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Wednesday, August 5, 2020

August 05, 2020
Microbes revived from 101.5 million-year-old sediment cores gathered from deep beneath the sea floor under the Pacific Ocean are seen in an undated magnified image released by the Japan Agency for Marine-Earth Science and Technology (JAMSTEC) in Kochi, Japan on Tuesday. (JAMSTEC/Reuters)

Scientists have succeeded in reviving microbes retrieved from sediment deep under the sea floor in the heart of the South Pacific that had survived in a dormant state for 101.5 million years in research illustrating the resiliency of life on Earth.

The microbes, spanning 10 major and numerous minor groups of bacteria, may be the planet's oldest-known organisms. The scientists said on Tuesday the microbes were present in clay samples drilled from the research vessel JOIDES Resolution about 74.5 metres under the sea floor, below 5.7 kilometres of water.

Up to 99 per cent of the microbes, dating back to the age of dinosaurs, that were found encased in the sediment survived despite having essentially no nutrients for all that time.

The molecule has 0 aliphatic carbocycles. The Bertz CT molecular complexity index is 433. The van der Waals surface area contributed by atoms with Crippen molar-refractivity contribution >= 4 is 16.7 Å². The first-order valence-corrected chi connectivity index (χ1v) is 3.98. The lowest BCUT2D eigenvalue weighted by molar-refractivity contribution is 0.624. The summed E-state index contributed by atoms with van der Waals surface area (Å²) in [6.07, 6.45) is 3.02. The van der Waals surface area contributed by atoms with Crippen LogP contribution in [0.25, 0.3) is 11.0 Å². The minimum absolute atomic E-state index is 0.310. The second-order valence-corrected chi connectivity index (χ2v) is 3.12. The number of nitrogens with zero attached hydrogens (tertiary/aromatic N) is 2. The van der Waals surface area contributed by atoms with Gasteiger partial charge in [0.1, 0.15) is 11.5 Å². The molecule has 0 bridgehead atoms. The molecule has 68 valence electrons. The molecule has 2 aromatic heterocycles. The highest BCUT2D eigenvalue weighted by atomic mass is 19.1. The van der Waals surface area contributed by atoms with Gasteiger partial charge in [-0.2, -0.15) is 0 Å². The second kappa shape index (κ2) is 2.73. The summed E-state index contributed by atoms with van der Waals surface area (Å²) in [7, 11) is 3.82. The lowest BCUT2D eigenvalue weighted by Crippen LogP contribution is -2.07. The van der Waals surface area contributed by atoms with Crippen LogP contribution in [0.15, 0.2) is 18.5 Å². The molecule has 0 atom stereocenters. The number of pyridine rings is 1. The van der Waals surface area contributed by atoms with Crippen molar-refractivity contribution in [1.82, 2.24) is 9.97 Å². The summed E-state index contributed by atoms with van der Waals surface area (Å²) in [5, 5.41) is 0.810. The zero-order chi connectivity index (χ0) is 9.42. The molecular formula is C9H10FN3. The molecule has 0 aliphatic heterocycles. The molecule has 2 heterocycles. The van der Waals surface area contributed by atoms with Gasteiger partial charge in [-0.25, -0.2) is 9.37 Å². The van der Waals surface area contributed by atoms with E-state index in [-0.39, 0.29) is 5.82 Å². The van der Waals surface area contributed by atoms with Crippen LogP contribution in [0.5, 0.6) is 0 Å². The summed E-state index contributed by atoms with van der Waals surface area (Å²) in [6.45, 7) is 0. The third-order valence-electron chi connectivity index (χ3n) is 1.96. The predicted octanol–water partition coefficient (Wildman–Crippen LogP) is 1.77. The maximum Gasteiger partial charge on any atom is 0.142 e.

The researchers, led by Japan Agency for Marine-Earth Science and Technology geomicrobiologist Yuki Morono, incubated the microbes for up to 557 days in a secure laboratory setting, providing carbon and nitrogen "food" sources such as ammonia, acetate and amino acids. The microbes grew, multiplied and displayed diverse metabolic activities.

"It is surprising and biologically challenging that a large fraction of microbes could be revived from a very long time of burial or entrapment in extremely low nutrient/energy conditions," Morono said.

The microbes were aerobic — requiring oxygen to live — and oxygen was present in the sediment samples. This indicates, the researchers said, that if sediment accumulates gradually on the sea floor at a rate of no more than a metre or two every million years, oxygen may remain present to enable such microbes to survive stupendous lengths of time.

"The most exciting part of this study is that it basically shows that there is no limit to life in the old sediments of Earth's oceans," said University of Rhode Island oceanographer Steven D'Hondt, co-author of the study published in the journal Nature Communications.

"Maintaining full physiological capability for 100 million years in starving isolation is an impressive feat," D'Hondt said.

Research published in 2000 described reviving bacteria inside 250-million-year-old salt crystals from Texas, but there is a dispute regarding the age of those microbes.


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